Agriculture Secretary Tom Vilsack today released findings of a survey that show U.S. Forest Service lands continue to be a value that attracted 165.7 million visitors in 2011, and that visitor spending in nearby communities sustained more than 200,000 full- and part-time jobs.
The National Visitor Use Monitoring survey conducted by the Forest Service provides estimates of the amount of recreational visits to each national forest and describes a number of important characteristics of those visits. The report shows that visitors are overwhelmingly satisfied with their experiences on national forests and grasslands.
Highlights of the 2011 report include:
- As in previous years, 94 percent of visitors rated their national forests and grasslands experience a great value and felt safe during their experience.
- People living within 60 miles of Forest Service lands made up half of the visits while 26 percent traveled more than 200 miles.
- Visitors who lived more than 200 miles opted for longer stays and visited several sites, indicating decisions to spread their travel costs over longer periods.
- The number of overnight stays increased by more than 2 million visits compared to previous years’ results.
- Fifty-five percent of visitors go to a forest or grassland to participate in physical activities.
- Nearly 60 percent of visitors selected one of the following for their preferred physical activity: hiking or walking, downhill skiing, viewing nature, fishing and hunting.
This year’s results indicate that visitors are being somewhat more careful in their recreation spending. Compared to previous years, there are more visits by people who lived closer to forests, and fewer by visitors who traveled from more than 200 miles away. That also means more day trips and fewer overnight trips. But for those people who opted to stay overnight, they more often chose camping on national forests and grasslands to help cut costs.
“This report reflects that Americans continue to have an special connection with their national forests and grasslands,” said U.S. Forest Service Chief Tom Tidwell. “It also reflects that our public lands are good bargains that benefit all Americans. The nation’s public lands are one of America’s greatest travel benefits.”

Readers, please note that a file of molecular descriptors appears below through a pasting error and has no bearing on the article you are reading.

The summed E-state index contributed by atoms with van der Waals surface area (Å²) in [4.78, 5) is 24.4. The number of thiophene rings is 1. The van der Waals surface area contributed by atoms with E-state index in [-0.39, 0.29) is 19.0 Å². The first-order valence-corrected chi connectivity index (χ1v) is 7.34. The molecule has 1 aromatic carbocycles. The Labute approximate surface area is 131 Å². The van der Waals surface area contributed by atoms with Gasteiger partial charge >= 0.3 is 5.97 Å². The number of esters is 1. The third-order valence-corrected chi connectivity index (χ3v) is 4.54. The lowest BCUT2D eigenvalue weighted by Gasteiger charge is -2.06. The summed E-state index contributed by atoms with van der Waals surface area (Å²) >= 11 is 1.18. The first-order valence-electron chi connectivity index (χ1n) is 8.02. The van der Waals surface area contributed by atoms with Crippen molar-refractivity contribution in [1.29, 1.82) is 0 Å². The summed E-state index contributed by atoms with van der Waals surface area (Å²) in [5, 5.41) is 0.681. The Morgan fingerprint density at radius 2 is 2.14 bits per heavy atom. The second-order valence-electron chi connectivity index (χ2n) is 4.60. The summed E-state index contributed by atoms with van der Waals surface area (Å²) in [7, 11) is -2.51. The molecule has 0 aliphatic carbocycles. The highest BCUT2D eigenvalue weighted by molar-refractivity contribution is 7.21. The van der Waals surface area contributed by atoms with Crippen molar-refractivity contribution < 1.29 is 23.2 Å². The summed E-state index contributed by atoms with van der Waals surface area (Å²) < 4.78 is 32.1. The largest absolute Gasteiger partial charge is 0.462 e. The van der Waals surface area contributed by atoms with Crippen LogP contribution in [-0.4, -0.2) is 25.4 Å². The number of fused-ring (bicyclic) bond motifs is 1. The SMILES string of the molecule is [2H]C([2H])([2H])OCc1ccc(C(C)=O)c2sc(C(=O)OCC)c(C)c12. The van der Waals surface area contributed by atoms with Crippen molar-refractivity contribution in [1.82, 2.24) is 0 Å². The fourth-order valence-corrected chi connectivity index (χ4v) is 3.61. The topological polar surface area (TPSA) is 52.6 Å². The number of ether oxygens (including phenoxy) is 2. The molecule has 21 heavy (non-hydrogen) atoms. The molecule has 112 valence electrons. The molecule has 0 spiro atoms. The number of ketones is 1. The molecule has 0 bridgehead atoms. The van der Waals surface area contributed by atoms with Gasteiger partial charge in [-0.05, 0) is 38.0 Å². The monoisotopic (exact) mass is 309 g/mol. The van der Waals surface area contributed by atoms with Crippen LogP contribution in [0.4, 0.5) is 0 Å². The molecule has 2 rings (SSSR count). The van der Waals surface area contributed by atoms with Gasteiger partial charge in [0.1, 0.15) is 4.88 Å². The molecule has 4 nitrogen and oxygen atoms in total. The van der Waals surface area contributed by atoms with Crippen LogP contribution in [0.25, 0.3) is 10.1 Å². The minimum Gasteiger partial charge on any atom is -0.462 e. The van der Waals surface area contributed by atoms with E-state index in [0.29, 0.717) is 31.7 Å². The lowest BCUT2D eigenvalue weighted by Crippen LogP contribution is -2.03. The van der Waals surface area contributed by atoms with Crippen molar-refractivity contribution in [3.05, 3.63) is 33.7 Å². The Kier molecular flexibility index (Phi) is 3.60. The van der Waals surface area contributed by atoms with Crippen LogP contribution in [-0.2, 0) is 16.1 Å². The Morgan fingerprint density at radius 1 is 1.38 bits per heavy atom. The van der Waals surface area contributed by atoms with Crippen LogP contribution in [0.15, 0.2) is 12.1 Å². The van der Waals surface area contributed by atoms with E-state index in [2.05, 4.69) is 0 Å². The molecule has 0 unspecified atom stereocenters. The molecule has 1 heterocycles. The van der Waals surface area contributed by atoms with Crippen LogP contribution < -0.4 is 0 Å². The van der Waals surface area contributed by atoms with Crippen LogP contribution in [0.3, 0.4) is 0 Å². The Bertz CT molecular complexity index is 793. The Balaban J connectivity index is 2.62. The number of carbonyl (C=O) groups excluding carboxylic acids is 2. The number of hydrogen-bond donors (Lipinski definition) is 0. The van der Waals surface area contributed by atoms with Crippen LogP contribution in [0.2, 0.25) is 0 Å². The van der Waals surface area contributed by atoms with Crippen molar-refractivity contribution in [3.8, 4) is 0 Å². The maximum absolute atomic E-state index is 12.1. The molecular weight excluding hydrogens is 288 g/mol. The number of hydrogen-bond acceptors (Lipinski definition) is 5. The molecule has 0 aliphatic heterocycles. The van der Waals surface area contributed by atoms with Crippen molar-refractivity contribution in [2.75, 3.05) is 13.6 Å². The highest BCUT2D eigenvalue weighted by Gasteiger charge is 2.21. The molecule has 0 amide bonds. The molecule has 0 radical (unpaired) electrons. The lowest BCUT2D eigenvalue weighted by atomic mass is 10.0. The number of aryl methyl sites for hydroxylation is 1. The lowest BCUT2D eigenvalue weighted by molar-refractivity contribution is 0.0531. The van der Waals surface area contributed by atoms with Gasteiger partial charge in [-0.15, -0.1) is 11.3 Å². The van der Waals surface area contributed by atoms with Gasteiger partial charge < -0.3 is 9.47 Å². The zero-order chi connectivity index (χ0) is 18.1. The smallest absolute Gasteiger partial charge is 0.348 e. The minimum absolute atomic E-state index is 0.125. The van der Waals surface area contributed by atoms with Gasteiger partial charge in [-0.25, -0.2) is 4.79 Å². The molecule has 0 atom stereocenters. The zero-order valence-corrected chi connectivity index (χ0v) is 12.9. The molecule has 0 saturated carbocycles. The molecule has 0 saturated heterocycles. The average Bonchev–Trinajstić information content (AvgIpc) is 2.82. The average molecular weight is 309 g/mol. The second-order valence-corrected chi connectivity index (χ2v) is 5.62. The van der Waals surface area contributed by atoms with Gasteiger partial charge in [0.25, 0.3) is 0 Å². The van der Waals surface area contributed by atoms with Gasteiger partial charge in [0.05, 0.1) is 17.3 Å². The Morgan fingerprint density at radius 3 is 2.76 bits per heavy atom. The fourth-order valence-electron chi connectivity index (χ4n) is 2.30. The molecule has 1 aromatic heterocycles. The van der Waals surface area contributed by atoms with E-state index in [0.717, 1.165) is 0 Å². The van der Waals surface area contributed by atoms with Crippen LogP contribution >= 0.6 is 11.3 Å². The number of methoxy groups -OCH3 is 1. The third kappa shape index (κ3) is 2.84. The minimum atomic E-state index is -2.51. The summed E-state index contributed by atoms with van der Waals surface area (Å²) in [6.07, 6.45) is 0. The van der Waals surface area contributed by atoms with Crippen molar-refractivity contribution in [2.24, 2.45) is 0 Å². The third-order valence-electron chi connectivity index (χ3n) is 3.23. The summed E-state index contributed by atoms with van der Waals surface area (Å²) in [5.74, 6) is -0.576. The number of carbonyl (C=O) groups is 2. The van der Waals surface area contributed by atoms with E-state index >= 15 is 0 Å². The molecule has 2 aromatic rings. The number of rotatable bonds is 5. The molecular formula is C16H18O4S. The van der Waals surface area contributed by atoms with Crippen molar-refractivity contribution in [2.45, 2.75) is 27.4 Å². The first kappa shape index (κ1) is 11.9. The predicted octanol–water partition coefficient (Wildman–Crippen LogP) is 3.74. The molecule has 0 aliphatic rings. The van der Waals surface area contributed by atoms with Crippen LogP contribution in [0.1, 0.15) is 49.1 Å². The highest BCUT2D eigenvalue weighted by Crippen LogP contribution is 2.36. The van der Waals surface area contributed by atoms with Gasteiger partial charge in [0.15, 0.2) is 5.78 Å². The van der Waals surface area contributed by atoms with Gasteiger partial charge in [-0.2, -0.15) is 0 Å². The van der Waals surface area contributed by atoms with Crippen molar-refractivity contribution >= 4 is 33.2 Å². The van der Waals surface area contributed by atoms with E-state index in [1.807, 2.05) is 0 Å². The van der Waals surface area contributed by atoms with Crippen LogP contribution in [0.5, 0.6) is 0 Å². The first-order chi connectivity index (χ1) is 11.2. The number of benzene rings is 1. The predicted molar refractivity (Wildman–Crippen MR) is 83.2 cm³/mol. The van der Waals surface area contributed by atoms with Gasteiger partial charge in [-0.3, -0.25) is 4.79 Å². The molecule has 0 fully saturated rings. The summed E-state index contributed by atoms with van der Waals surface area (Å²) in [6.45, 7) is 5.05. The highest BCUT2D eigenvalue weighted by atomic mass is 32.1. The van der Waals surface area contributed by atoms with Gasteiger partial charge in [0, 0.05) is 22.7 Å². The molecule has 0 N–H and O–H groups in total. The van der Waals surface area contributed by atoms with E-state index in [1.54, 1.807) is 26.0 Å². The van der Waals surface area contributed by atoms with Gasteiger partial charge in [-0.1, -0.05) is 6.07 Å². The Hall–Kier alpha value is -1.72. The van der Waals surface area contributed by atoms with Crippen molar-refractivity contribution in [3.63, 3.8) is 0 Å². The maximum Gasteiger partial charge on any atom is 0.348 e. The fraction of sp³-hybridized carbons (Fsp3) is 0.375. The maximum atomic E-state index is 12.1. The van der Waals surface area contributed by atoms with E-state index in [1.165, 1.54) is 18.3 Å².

The benefits are provided through the management of more than 150,000 miles of trails, which includes hiking, biking, equestrian and motorized trails, and more than 10,000 developed recreation sites. Visitors have a wide choice of recreational activities with 57,000 miles of stream, 122 alpine ski areas, 338,000 heritage sites; 9,100 miles of National Scenic Byways; 22 National Recreation Areas; 11 National Scenic Areas; six National Monuments; and one national preserve.
The survey helps the Forest Service understand how visitors are using forests and grasslands, which in turn help them to better promote assets of those lands as outlined in President Obama’s America’s Great Outdoors initiative. The initiative calls on focus is to raise awareness of the value and benefits of federal lands while enhancing recreational activities, among other things.
Outdoor recreation benefits American society today more than ever. America spends $2 trillion dollars on crisis medical health care. Overweight, obesity, and physical inactivity are major risk factors for chronic diseases such as diabetes, cardiovascular disease, and cancer. Physical activity is an integral part of a healthy lifestyle, and outdoor recreation is the natural solution – a disease prevention solution – and part of the nation’s existing wellness infrastructure.
“Americans’ sense of place and national identity can be enhanced by experiencing historic sites and landscapes that represent the abundant natural and cultural heritage of the nation,” Tidwell said. “We want them to come to know their public lands as an extension of their backyards.”
The Forest Service’s Southern Research Station recently published a national study, Outdoor Recreation Trends and Futures, showing that Americans’ current choices for outdoor recreation is evolving. A clear growth area including activities geared toward viewing and photographing nature. The study also showed growing participation in skiing, challenge activities such as rock climbing, equestrian activities such as horseback riding and motorized water use such as waterskiing.